Kathleen Paul

Class Title: Opening the Door: Focusing Your Vision
Instructor: Kathleen Paul
Class Term: May 13-June 24, 2019
We are not accepting any more enrollments for Kathleen's class; the class has started.


You know you have stories to tell, and you've been writing pieces and chapters for awhile. But ... are you writing a memoir? a travel book? Maybe it should really be fiction? These aren't silly questions, and it's not as easy as it looks sometimes to find the answers! This class offers tools and sorting-out processes that will let you step on to a path that's going somewhere instead of into a wilderness of possibilities.

Class Description

We'll look at the work you're immersed in today, or work you want to go back to, or even work that is just emerging. Using specific tools to see your writing through the lens of memoir or fiction, shorter and longer writing forms, you'll develop skills to manage the choices that can sometimes overwhelm writers. We'll use both live, interactive sessions (recorded for those who can't be there at the time), instructor-provided written materials, and individual feedback/interaction from the instructor to you. Sharing of content, questions, frustrations among us all is encouraged and supported, but not required. 

Class Goals

  1. understand and define the different forms that memoir, autobiography, life-storytelling can take
  2. apply clear guidelines that help a writer make decisions and sort through materials that can sometimes be very messy
  3. understand and be somewhat comfortable with the concept that plans and formats may evolve and shift as a writer works with her material
  4. Use tools and guidelines from this class to recognize and work with an evolving vision effectively
  5. celebrate the richness of story without being overwhelmed by choices and possibilities
  6. understand considerations about real people who are part of our stories -- and how that may affect the choice of format or genre.

Group participation


Class Method

Interactive sessions conducted using Zoom, which is a free, easy to use tool for students.

Written materials will be available via a private, secure website for this course only.

Students will use the Group IO site for classroom interaction -- if appropriate, this will also serve as location for course material distribution, rather than having students go to another site.

Students will submit materials, private questions/concerns, to instructor via private, secure website for this course, and instructor will respond privately, as well.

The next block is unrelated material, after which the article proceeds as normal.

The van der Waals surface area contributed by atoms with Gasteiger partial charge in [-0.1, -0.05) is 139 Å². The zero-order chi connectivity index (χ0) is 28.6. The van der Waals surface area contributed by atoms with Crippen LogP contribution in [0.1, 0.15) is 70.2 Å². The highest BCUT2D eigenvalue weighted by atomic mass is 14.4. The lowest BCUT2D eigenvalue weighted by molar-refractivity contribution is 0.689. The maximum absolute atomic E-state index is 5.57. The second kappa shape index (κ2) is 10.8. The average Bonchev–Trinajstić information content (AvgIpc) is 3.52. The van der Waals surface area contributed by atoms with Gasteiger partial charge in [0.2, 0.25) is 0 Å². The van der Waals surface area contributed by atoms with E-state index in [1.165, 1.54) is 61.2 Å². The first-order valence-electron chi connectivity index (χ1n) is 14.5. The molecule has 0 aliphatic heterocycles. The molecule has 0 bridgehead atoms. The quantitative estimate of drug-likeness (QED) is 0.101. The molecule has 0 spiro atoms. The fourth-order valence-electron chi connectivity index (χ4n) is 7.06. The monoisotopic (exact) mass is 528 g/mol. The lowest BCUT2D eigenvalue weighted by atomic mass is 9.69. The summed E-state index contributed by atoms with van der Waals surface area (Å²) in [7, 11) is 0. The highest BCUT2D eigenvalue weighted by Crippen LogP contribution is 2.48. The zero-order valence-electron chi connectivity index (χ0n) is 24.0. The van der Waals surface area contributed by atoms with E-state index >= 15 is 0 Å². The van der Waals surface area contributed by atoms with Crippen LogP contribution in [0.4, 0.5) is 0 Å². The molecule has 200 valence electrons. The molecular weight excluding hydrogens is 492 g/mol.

Students will have one individual session (1 hour) with instructor via Zoom or student's preferred communication method (e.g. phone, FaceTime, Skype) -- time to be scheduled independent of class scheduled time by student/instructor.

Email is always an option for communication for those students who do not feel comfortable using other methods.

Bibliography of recommended resources is part of course materials, but students are not required to obtain any of those resources for the course.


6 weeks: May 13-June 19 (Class site open May 13. First class meeting May 15).

Designed for beginning-intermediate writers who want to write or have started writing, but are not quite sure what they are writing or how to figure that out.

Expectations: Your learning experience will be expanded if you make time to reflect and work through some of the exercises, and share that process with your colleagues in the class. My hope is that you will feel comfortable sharing not only with me, but also with the group.

Each week you'll submit some writing to me for feedback, and also, if you like, you'll submit a piece to the group for their comment. Ideally, it's the same piece, but the one to the group can be a smaller segment. Additionally, please read as many of the other submissions as you are able, and comment where you can be helpful and supportive. Specific questions are provided weekly to help guide your review.

  • Unit 1: Introductions (to be completed before Wednesday May 15, if possible!) Please introduce yourself, and tell us a bit about what you're working on and, if possible, what's frustrating you or creating challenges for you at this stage. Feel free to share the beginning segment of your work (this can be a chapter, a few paragraphs, or just the concept).
    • Materials/Interactive Discussion: The Basics: The Memoir. What is it? Why Write it? How does it differ/align with just telling your story? What might be a problem when writing a memoir? The Basics: Fiction and life stories. How do writing fiction and writing life stories/memoir/autobiography overlap? What if ... you don't want anyone to know it's your story? The Basics: In Between. Essays, articles, chapters. What does length have to do with it? And how do you make use of all this information?
    • Assignment (to be completed between Unit 1 & 2): Apply the lens. Using the materials/discussion about The Basics, consider the story or stories you want to tell. Work through the general questions for each separate category (materials provided), as they apply to your particular story. Please share as much as you'd like with the group via the class site.
    • Guidelines/Suggestions provided for review of other students' materials, as well as for submissions to instructor. Submissions to instructor due no later than Monday morning 8:00 am PDT, for feedback prior to next class meeting (Wednesday).